How to Make a Long Exposure Without an ND Filter at Sunset

by | 4 years ago

In this article, I’ll show you how you can use your camera with the right settings to do a long exposure at sunset without an ND filter. The trick to doing a long exposure at sunset is to wait until the sun is at the horizon, set your aperture at f/22, and put your ISO to the lowest possible setting on your camera. If you can, go all the way down to ISO 50.

Step One: On this photo, my camera was on a tripod with these settings: f/22, ISO 50, 1/2 second. The most important part is to find the right composition. For these types of photos, I like to use the water as my foreground element. You can try different angles to see what works best for your photos.

Step Two: Once the sun goes down, you don’t have to keep your aperture at f/22. I changed my aperture to f/18 and exposed for one second. When shooting water, don’t do an exposure that’s too long, because you’ll lose all the motion of your subject. My fastest shutter speed is going to be 1/2 second. While I was shooting, the sun was coming down and the sky started to become pink, so I tried this composition.

Step Three: Once you find a composition you like, keep shooting to get different shapes in the water and nice leading lines. After you import your images into Lightroom, you can select the framing that you like and head into the Develop module. Let me show you how I developed this particular photo.

Step Four: To start, do your standard developing. Here’s my recipe for this image: Set the Highlights to –59 (I don’t want to go much further because I’ll lose too much of the sun), and then open the Shadows to +100. For the Blacks, hold down the Option (PC: Alt) key and drag the slider to around –50. While still holding the Option (PC: Alt) key, boost the Whites to +13. Holding the Option (PC: Alt) key while using these sliders reveals areas that will be clipped (no image detail) if you drag too far. For the Blacks, the image will turn white, and as you drag, you’ll start to see colors appear in the image. These are the areas that are being clipped. For the Whites, the image turns black; anything that turns to color will be clipped.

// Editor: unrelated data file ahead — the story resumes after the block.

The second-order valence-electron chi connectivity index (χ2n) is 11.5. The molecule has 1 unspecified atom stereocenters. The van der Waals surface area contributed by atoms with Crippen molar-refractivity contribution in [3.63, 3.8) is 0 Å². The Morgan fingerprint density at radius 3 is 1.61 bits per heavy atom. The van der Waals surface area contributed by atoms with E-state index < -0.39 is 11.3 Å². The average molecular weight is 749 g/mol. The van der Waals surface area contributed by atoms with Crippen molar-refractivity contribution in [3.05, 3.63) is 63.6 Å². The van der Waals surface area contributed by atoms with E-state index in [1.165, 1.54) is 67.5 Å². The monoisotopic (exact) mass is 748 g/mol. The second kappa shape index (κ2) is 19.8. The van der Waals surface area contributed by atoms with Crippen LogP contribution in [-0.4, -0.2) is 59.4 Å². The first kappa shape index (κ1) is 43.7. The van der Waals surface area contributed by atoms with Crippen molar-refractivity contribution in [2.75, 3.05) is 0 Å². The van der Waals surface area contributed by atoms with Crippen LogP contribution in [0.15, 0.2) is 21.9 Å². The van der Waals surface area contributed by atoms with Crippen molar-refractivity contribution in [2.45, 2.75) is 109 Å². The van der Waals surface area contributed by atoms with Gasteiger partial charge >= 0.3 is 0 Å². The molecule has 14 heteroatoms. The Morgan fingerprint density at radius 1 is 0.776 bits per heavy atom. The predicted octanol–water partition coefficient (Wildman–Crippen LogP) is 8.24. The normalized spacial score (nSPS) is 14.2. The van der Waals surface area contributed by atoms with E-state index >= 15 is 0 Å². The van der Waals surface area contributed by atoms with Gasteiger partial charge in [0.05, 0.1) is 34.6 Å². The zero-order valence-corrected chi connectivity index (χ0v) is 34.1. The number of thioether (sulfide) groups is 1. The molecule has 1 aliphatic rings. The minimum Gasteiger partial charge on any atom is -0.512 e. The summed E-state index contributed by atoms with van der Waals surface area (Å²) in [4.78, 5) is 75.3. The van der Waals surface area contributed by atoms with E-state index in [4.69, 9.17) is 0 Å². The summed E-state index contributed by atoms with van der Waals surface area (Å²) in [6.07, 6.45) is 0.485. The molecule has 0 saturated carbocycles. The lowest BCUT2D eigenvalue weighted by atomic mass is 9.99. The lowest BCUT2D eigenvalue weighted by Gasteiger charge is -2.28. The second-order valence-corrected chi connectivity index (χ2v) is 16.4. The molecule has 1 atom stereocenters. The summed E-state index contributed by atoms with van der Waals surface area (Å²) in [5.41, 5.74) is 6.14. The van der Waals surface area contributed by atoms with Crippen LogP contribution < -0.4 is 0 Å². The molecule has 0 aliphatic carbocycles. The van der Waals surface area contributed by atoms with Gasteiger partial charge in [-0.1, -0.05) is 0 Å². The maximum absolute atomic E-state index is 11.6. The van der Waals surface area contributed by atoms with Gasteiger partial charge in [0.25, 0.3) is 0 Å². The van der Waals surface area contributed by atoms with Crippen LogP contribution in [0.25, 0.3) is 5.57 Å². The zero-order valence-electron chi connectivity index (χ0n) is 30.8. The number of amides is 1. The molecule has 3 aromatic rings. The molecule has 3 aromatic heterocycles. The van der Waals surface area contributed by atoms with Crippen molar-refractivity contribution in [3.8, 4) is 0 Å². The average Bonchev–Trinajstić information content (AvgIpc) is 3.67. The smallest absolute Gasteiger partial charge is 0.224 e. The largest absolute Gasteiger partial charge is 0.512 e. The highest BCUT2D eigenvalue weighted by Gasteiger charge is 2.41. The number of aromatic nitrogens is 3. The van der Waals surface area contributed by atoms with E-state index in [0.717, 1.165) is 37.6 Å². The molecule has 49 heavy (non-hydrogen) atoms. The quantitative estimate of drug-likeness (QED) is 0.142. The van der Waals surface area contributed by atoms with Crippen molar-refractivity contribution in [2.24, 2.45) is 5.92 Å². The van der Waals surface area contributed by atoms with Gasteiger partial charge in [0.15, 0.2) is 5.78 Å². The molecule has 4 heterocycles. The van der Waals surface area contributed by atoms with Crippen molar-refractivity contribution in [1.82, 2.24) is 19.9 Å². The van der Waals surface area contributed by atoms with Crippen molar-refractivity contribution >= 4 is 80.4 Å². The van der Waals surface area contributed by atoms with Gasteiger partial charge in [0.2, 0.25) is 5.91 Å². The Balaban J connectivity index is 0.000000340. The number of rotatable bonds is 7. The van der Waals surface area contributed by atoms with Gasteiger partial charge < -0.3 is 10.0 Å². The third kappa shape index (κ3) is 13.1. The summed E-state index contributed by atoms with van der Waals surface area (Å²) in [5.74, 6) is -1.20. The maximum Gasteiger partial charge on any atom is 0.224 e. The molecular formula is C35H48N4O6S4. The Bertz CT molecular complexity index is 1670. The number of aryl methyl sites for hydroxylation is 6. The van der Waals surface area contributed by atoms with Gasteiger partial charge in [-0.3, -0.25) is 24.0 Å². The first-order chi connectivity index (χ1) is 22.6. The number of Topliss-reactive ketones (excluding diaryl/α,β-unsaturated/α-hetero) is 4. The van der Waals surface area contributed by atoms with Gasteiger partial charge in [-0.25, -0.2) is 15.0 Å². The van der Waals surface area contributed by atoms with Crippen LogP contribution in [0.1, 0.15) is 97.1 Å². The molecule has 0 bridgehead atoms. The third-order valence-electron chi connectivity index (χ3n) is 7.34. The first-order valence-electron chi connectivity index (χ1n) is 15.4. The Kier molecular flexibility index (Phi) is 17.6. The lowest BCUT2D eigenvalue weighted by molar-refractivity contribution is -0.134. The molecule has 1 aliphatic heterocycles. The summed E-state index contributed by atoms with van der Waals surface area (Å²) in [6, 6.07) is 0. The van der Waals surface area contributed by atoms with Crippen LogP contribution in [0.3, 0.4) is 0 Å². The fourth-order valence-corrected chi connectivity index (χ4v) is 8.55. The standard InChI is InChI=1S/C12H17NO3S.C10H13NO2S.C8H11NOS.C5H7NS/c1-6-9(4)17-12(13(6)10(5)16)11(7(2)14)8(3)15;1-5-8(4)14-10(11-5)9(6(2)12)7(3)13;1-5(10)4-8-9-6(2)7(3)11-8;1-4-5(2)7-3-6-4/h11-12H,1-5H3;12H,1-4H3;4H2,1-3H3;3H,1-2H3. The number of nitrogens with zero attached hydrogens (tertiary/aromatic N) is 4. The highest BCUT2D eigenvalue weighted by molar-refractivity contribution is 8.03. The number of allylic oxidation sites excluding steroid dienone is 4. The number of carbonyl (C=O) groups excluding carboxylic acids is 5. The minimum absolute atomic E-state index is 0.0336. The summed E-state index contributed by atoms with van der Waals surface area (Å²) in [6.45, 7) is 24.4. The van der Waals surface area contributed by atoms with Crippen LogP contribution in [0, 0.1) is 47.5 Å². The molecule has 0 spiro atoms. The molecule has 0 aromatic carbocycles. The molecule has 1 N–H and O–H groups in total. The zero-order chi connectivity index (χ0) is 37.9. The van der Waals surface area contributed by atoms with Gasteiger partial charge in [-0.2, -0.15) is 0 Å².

Step Five: For the white balance, let’s select Daylight in the drop-down menu to keep some blue in the sky. Personally, I’m an unconditional fan of magenta, so I set the Tint to +31. You can do that too if you’re as crazy about magenta as I am. When you drag either the Temp or Tint slider, the WB drop-down menu will change to Custom.

Step Six: The sun doesn’t feel present enough in this photo, so one thing you can do is use a Radial Filter (Shift-M) to really bring out the light. Turn on the Invert option, and drag out a pretty big mask where the sun should be. Boost the Exposure up to 0.52, add some yellow and magenta (Temp: 78, Tint: 35), and even increase the Saturation (51). If you don’t want your circle to affect the surrounding areas like the rocks in this photo, you can use the new Range Mask option at the bottom of the Radial filter panel. [For more on using Range Mask, see “Under the Loupe,” [https://members.kelbyone.com/wp-content/uploads/magazines/lrmag/LightroomMagazineIssue36/index.html?page=26] Issue 36 of Lightroom Magazine.—Ed.]

Step Seven: One thing I like to do is to enhance the shape of the waves using the Adjustment Brush (K). Make sure that Feather is set at 100%, and Flow and Density to around 80. Boost your Exposure to say 0.90 (which is way too much, but I like to set it high so it’s easier to see what my brush is doing), and then back down the Exposure to around 0.50. The red mask is visible in the image shown here so you can see where I painted in the water.

Step Eight: And here you can see the result of the Adjustment Brush application. It’s subtle, but it gives a nice touch to the photo. I prefer it when the water has some shape and isn’t too fuzzy or flat.

Step Nine: To finish this photo, you can add some Contrast and magenta using the Tint slider if you want. You can also “close” the top of the image with a Graduated Filter (M), adding some blue by setting the Tint to –27 and lowering the Exposure to –0.59.

Step 10: Once you’re happy with your development, you can click the Copy button near the bottom left. In the Copy Settings dialog, check all the settings minus the Adjustment Brush because it won’t fit other images, and click Copy. Now select another shot in your series and click the Paste button. Just tweak the settings to adapt your retouch to each photo. Here’s an example.

I hope you liked this tutorial: It’s a great way to do a long exposure without an ND filter and get nice content on your social media.